Accelerated Texture Compression


The Bootcamp demo from Unity3D using uncompressed textures and using textures compressed with FasTC-64. The final rendering of the scene is slightly altered and no visible artifacts appear. The scene uses 156 textures which were compressed in a total of 8.75 minutes by FasTC into BPTC using a single core and general purpose hardware. The same textures are compressed by the NVIDIA Texture Tools in a total of 13.27 hours.

BPTC Compression

This compression format is also known as BC7 in DirectX. It is a format that compresses 4x4 pixel blocks of LDR images into 128 bits of compressed data. This is the first of the "more complex" formats introduced over the past few years that allow for very high quality texture compression. However, with such a high potential, the search space for compression parameters is difficult to search. Here we go over some of the methods used to compress textures to BPTC.

For BPTC compression, we present a few different codecs.

Compression Speed in Seconds
kodim13 5.2 0.897 264.4 783.0 ~0.015 ~2.7
atlas 2.7 0.592 118.5 381.7 ~0.01 ~1.78
small-char 3.2 0.567 145.6 376.5 ~0.01 ~1.78
big-char 13.4 2.27 544.1 1760.9 ~0.04 ~7.18
Compression Quality in PSNR
Images used: Note: PSNR calculation taken from the ISPC tool rather than using the same code as FasTC, so the numbers might not be exactly the same.
Close up views of a few of the kodak images with compression:

Context Original NVTT FasTC-50

PVRTC Compression

FasTC also implements a novel algorithm based on this paper. PVRTC is a compression format the focuses on the worst-case of texture mapping from compressed textures: the instance where you have to filter the texture across the corners of a block. To adjust for this worst-case scenario, PVRTC focuses on producing the very best filtered texture techniques. The result is that compressors have to employ a different set of criteria than other methods. More details can be found in the original paper. The premise of the compression scheme in FasTC is that due to the bilerp inherent in PVRTC, the compression parameters should come from the associated min/max intensities of nearby pixels. We choose intensity because it's the most influential aspect of an image w.r.t. the human visual system. Since we can only identify one other publicly available compression tool, the following metrics come from the PVRTC compressor bundled with PVRTexTool.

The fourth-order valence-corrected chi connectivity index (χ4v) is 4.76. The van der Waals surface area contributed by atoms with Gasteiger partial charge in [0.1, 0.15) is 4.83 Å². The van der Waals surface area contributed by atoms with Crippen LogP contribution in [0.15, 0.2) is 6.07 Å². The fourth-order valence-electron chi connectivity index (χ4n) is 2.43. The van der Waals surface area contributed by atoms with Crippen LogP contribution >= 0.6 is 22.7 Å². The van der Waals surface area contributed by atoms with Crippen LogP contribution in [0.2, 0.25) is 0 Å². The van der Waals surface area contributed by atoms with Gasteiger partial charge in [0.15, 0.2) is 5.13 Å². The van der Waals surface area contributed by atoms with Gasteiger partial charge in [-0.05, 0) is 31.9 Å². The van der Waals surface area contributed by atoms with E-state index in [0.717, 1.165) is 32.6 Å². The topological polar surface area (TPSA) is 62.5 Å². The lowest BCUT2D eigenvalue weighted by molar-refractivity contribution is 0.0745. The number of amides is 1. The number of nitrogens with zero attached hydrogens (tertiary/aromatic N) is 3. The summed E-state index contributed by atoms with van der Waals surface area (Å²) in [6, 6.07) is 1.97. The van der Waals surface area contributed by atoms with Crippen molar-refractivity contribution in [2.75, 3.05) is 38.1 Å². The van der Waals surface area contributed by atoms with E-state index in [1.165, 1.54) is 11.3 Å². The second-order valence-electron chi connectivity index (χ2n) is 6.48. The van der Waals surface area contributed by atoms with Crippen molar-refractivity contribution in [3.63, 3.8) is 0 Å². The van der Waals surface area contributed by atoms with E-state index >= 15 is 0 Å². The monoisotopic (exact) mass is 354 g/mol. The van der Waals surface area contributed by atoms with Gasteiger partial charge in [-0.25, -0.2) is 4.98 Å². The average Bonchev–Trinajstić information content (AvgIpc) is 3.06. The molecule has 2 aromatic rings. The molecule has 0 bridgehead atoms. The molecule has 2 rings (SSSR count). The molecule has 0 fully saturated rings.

Speed (ms)

PVRTexTool 63.74 65.11 64.92 66.63 65.45 264.68 263.14
FasTC 17.76 20.30 20.93 21.77 21.91 97.25 97.39

Quality (PSNR)

PVRTexTool 32.35 30.97 30.43 34.47 26.35 29.80 31.37
FasTC 33.63 30.17 32.09 30.01 27.44 30.20 30.75

Quality (SSIM)

PVRTexTool 0.9850 0.9673 0.9180 0.9620 0.9331 0.9225 0.9111
FasTC 0.9666 0.9797 0.9488 0.9138 0.9476 0.9531 0.9455

Source Code

FasTC is a tool for compressing images into various formats. It provides example code for different algorithms that focus primarily on speed and secondly on quality. Additional information is available via the publicly available repository on Github. It is based off of work done at Intel over the summer of 2012. Currently the tool works on Windows, Linux, and OS X via CMake, and supports compressing PNG, PVR, and TGA images. Threading is provided via pthreads and the native Win32 threading API where applicable.

The code is available via anonymous git access:

  git clone

You may browse the repository online from the following location:

The master branch (which is hopefully always stable) is also mirrored on github:

Most of the research on this page is conducted by: